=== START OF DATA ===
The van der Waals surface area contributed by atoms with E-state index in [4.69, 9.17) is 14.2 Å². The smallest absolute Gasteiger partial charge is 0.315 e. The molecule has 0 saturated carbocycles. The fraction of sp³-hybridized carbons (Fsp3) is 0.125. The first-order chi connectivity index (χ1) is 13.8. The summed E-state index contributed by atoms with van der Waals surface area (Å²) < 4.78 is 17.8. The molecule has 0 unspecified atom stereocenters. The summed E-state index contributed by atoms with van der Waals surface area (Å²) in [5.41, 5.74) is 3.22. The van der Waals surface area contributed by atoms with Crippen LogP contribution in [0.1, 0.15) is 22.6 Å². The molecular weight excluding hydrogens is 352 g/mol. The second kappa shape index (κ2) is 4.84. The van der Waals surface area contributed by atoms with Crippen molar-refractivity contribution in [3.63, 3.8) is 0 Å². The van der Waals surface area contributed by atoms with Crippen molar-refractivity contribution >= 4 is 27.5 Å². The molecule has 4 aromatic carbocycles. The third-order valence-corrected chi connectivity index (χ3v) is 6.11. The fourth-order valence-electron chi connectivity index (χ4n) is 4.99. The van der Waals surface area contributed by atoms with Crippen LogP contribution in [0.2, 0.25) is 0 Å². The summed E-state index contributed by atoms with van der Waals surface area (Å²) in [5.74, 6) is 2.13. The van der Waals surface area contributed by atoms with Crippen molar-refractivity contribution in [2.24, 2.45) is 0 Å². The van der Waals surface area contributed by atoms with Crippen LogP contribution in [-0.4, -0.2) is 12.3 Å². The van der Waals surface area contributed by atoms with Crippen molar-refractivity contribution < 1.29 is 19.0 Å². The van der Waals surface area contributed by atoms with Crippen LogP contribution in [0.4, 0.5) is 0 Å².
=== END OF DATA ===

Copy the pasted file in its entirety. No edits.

The van der Waals surface area contributed by atoms with E-state index in [4.69, 9.17) is 14.2 Å². The smallest absolute Gasteiger partial charge is 0.315 e. The molecule has 0 saturated carbocycles. The fraction of sp³-hybridized carbons (Fsp3) is 0.125. The first-order chi connectivity index (χ1) is 13.8. The summed E-state index contributed by atoms with van der Waals surface area (Å²) < 4.78 is 17.8. The molecule has 0 unspecified atom stereocenters. The summed E-state index contributed by atoms with van der Waals surface area (Å²) in [5.41, 5.74) is 3.22. The van der Waals surface area contributed by atoms with Crippen LogP contribution in [0.1, 0.15) is 22.6 Å². The molecular weight excluding hydrogens is 352 g/mol. The second kappa shape index (κ2) is 4.84. The van der Waals surface area contributed by atoms with Crippen molar-refractivity contribution in [3.63, 3.8) is 0 Å². The van der Waals surface area contributed by atoms with Crippen molar-refractivity contribution >= 4 is 27.5 Å². The molecule has 4 aromatic carbocycles. The third-order valence-corrected chi connectivity index (χ3v) is 6.11. The fourth-order valence-electron chi connectivity index (χ4n) is 4.99. The van der Waals surface area contributed by atoms with Crippen LogP contribution in [0.2, 0.25) is 0 Å². The summed E-state index contributed by atoms with van der Waals surface area (Å²) in [5.74, 6) is 2.13. The van der Waals surface area contributed by atoms with Crippen molar-refractivity contribution in [2.24, 2.45) is 0 Å². The van der Waals surface area contributed by atoms with Crippen LogP contribution in [-0.4, -0.2) is 12.3 Å². The van der Waals surface area contributed by atoms with Crippen molar-refractivity contribution < 1.29 is 19.0 Å². The van der Waals surface area contributed by atoms with Crippen LogP contribution in [0.4, 0.5) is 0 Å².